Season Ending Garden Prep

October 17, 2006

Are you willing to do a little work this fall to save time and effort in the garden next spring? Want to make your garden as comfortable as possible during its winter slumber and ensure that it will awaken next spring well rested and ready to grow?

Want to prevent your garden plot from becoming a winter haven for weeds, insect pests, their eggs, and the remnants of left over produce that could overrun your garden with unwanted volunteers next summer?

Will you be ready and able to plant at the slightest inkling of spring, or will you be forced to wait until after the garden can be tilled before setting out those early spring transplants?

Well here’s a checklist of simple gardening ideas that can be implemented this fall to clean up and help build a healthier vegetable garden that’s enriched and revitalized when spring arrives. You’ll be rewarded for your efforts with a more productive garden that offers fresh produce far earlier and with less effort.

  • Fall Garden Clean Up: At the end of your summer growing season clear out all of the weeds, garden debris, spent vines, and any fruits and vegetables that weren’t harvested; rather than allowing this litter to remain in the garden over the winter.
  • Provide Cover for Wildlife: Leave a brush pile or similar cover in your landscape to provide shelter where birds and other wildlife can take refuge during harsh weather conditions. Also allow ornamental grasses and flower heads from plants such as Black Eyed Susans to remain standing and provide winter forage for wildlife.
  • Remove Garden Equipment: Remove and store plant stakes, tomato cages, garden fabrics, trellises, and any other gardening tools and equipment that is scattered about throughout the garden. A little care will reward you with a longer useful life and avoid the need to replace expensive gardening equipment that is lost or damaged.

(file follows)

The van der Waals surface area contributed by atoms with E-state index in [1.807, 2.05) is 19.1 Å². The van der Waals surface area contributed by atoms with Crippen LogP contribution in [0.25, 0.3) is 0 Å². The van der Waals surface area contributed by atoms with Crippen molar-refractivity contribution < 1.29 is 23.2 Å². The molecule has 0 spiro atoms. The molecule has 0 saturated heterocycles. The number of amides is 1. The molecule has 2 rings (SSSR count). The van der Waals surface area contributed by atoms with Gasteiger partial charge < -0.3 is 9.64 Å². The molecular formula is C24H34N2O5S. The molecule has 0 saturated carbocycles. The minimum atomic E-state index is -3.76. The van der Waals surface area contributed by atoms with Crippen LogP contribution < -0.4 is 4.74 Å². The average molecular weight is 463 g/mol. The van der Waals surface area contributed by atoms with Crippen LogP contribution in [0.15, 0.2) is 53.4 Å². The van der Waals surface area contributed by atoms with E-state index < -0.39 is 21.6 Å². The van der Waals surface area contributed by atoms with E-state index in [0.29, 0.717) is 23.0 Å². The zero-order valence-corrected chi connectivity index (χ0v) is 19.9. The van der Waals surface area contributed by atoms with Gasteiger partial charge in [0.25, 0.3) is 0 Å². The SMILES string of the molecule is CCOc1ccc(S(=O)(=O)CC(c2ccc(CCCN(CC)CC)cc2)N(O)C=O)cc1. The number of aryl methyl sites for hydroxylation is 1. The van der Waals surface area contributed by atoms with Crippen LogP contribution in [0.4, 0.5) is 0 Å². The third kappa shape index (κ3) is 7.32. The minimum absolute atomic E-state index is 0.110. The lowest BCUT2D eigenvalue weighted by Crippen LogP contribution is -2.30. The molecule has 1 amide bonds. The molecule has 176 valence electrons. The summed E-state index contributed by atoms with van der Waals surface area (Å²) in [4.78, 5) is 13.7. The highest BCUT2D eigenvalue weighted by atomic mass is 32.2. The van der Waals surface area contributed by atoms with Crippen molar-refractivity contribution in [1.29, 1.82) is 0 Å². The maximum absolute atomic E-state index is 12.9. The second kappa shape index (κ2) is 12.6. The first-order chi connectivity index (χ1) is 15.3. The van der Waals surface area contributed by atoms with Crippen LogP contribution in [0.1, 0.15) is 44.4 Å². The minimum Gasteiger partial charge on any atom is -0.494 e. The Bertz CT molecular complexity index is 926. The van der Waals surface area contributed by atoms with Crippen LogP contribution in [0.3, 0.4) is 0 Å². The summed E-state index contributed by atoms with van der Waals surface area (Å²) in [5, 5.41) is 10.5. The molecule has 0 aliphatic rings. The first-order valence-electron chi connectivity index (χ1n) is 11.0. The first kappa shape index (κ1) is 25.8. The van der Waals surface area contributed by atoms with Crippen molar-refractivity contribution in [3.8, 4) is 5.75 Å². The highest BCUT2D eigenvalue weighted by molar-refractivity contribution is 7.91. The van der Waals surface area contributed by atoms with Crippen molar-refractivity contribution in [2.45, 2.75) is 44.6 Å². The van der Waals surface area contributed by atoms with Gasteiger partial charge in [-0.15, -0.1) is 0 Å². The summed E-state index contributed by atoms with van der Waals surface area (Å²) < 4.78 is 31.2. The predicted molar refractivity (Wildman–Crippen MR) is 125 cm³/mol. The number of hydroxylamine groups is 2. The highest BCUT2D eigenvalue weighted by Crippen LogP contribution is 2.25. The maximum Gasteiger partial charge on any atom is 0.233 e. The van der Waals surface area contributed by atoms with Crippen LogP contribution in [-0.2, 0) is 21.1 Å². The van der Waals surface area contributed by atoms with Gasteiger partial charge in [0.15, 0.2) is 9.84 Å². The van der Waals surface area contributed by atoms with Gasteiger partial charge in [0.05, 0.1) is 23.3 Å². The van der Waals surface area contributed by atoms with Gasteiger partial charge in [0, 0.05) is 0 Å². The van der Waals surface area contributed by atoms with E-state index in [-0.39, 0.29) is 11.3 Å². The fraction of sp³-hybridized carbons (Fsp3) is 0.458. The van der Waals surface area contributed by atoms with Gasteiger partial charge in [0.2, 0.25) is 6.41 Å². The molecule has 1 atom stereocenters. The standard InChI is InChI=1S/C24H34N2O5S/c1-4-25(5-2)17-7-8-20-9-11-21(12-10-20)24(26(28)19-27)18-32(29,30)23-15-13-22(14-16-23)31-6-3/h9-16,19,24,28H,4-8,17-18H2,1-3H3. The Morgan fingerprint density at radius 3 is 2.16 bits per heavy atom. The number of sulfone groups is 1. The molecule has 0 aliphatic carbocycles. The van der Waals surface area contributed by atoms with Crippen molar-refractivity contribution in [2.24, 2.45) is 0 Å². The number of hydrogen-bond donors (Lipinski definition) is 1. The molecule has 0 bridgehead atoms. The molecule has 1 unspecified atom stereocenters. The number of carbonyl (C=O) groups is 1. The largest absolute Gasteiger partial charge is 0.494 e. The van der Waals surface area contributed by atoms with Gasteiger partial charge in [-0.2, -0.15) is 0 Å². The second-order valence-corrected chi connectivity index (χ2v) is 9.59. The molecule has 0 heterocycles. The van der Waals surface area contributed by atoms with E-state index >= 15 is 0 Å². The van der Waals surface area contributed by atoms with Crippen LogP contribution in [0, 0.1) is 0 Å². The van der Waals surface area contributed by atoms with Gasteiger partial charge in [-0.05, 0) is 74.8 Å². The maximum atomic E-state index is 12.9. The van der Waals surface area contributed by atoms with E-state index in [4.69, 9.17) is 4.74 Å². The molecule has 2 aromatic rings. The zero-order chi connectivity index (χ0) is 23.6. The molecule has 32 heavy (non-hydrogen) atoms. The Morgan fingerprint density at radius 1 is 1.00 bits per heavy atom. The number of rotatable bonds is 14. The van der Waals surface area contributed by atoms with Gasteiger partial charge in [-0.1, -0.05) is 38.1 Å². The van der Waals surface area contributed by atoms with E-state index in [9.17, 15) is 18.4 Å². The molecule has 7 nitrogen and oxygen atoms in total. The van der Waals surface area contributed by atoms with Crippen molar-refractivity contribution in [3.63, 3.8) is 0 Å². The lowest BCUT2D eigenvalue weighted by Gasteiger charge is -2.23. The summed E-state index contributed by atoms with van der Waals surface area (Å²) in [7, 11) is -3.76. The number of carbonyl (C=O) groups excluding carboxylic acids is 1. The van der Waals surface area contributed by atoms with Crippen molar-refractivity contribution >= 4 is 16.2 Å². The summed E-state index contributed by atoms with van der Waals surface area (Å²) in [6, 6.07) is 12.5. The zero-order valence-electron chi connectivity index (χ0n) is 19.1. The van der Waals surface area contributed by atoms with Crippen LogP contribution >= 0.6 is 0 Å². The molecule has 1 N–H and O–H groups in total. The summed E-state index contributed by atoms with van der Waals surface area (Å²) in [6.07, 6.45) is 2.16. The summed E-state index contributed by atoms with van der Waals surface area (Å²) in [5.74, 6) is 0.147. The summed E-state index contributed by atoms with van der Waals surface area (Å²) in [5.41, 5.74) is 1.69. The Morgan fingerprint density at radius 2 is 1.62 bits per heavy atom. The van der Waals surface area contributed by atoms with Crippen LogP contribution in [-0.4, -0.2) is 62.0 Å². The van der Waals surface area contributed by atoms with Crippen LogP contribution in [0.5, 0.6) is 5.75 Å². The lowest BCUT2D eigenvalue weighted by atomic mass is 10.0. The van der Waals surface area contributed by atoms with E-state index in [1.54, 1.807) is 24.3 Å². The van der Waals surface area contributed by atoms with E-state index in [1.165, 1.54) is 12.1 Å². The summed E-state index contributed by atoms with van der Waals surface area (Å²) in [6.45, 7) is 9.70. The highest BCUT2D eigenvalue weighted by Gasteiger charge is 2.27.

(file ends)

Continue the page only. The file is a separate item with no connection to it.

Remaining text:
• Add Soil Amendments: Autumn is also a great time to add compost, mushroom soil, and leaves to the garden beds. Incorporating in the fall will give the soil amendments plenty of opportunity to decompose and mellow before it’s time to put those sensitive young seedlings in the ground.
  • Fall Tilling and Cultivation: If you till your garden during the fall, keep the cultivation shallow to avoid bringing weed seeds that were buried in the soil to the surface levels where they can germinate. I garden exclusively with raised beds which remain loose and ready to be planted with just a light once over with a garden fork or wheel hoe.
  • Plant Leafy Fall Greens: Now that the garden is vacant and inviting, why not plant a few fall veggies? Leafy greens such as lettuce, kale, collards, mustard, and spinach will grow right into the winter months and provide you with additional harvests from the fall garden. In many regions they will even survive the winter to produce early spring greens.
  • Don’t Forget the Garlic: In cold climate areas fall is the best time to plant gourmet garlic, shallots, and even some types of onions. My garlic seed was planted just last weekend. The goal is to allow the seed cloves to develop strong root systems during the fall that will support rapid above ground leaf growth at the first hint of spring.
  • Sow a Cover Crop: Not interested in fall vegetable production? Then plant a cover crop to protect and enrich your garden’s soil over the winter months, as well as crowd out weed growth. Annual ryegrass is my favorite choice for a fall cover crop. Other good choices include winter wheat, oats, rapeseed, barley, and peas.
  • Apply Winter Mulches: Too late for you to sow a cover crop? Well you can still cover your garden during fall and winter with a mulch of compost, mushroom soil, or a blanket of leaves. A three or four inch layer of shredded leaves in particular will restrict weed growth and encourage earthworm activity.
  • Gather Organic Materials: Leaves, straw, spent corn stalks; fall is a great time to locate supplies of these and other organic materials for use in the garden and in compost piles. Shredding will make the materials easier to handle and utilize. I use a leaf blower to shred every leaf that I get my hands on during autumn.

Follow these suggestions this fall and your garden plot will be protected from the elements and erosion, while friendly soil organisms and earthworms work year round to improve the texture and fertility of your soil. You’ll also control weed growth, harvest more fresh produce, and get your garden off to an earlier start next spring.

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